- Report on Torture in Kuwait (July 2016)
- Iraqi Kurdistan: Women Human Rights Defenders Challenging a Continuum of Violence
- Special Report: Torture in Saudi Arabia
- Silenced Voices: Judicial targeting of human rights defenders in Saudi Arabia
- Syrian Human Rights Defenders Losing Hope with International Community as Human Rights Violations Continue Unabated
News from International Organizations
- FIDH: NGOs call for human rights abuses to be addressed in the forthcoming EU-GCC Ministerial Meeting
- Twenty-Six NGOs Call for Immediate and Unconditional Release of Bahraini Human Rights Defender Nabeel Rajab, Prior to His Trial Tomorrow
- 26 Organizations Condemn the Imprisonment of Woman Human Rights Defender Zainab AlKhawaja and her 16 Month Old Baby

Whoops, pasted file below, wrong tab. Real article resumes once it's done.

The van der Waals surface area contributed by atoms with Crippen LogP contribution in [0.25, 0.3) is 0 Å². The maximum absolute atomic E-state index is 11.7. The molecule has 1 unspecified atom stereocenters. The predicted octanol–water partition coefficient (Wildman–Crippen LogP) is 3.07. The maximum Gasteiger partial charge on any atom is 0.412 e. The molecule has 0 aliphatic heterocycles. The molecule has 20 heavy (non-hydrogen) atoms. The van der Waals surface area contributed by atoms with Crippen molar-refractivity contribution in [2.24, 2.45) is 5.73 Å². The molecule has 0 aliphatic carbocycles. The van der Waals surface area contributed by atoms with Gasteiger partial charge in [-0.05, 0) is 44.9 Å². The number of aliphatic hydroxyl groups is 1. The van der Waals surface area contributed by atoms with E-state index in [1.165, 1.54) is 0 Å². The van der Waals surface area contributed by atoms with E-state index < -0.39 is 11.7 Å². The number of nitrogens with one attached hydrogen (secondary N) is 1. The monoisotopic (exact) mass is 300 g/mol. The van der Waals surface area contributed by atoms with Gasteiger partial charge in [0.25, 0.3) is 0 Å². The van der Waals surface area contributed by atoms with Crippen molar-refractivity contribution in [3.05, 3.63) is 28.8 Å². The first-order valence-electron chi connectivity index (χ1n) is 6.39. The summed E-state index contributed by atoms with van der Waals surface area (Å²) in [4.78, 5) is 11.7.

- Free Zainab Al-Khawaja and Baby
- ESOHR: The UN committee against torture publishes the report of final concluding observations on torture in Saudi Arabia.
Written by HRDs and Journalists
Bahrain: Women human rights defenders at risk in detention
Bahrain’s disregard for the health of detained women human rights defenders and their children is shocking, says the Gulf Centre for Human Rights (GCHR), and should be eliciting greater calls from the international community to stop jailing them for peacefully exercising their right to freedom of expression.
Bahrain should immediately revoke all laws that violate freedom of speech, including those that criminalise insulting or defaming state institutions or the monarch, said GCHR previously in a joint statement with Human Rights Watch on 26 October.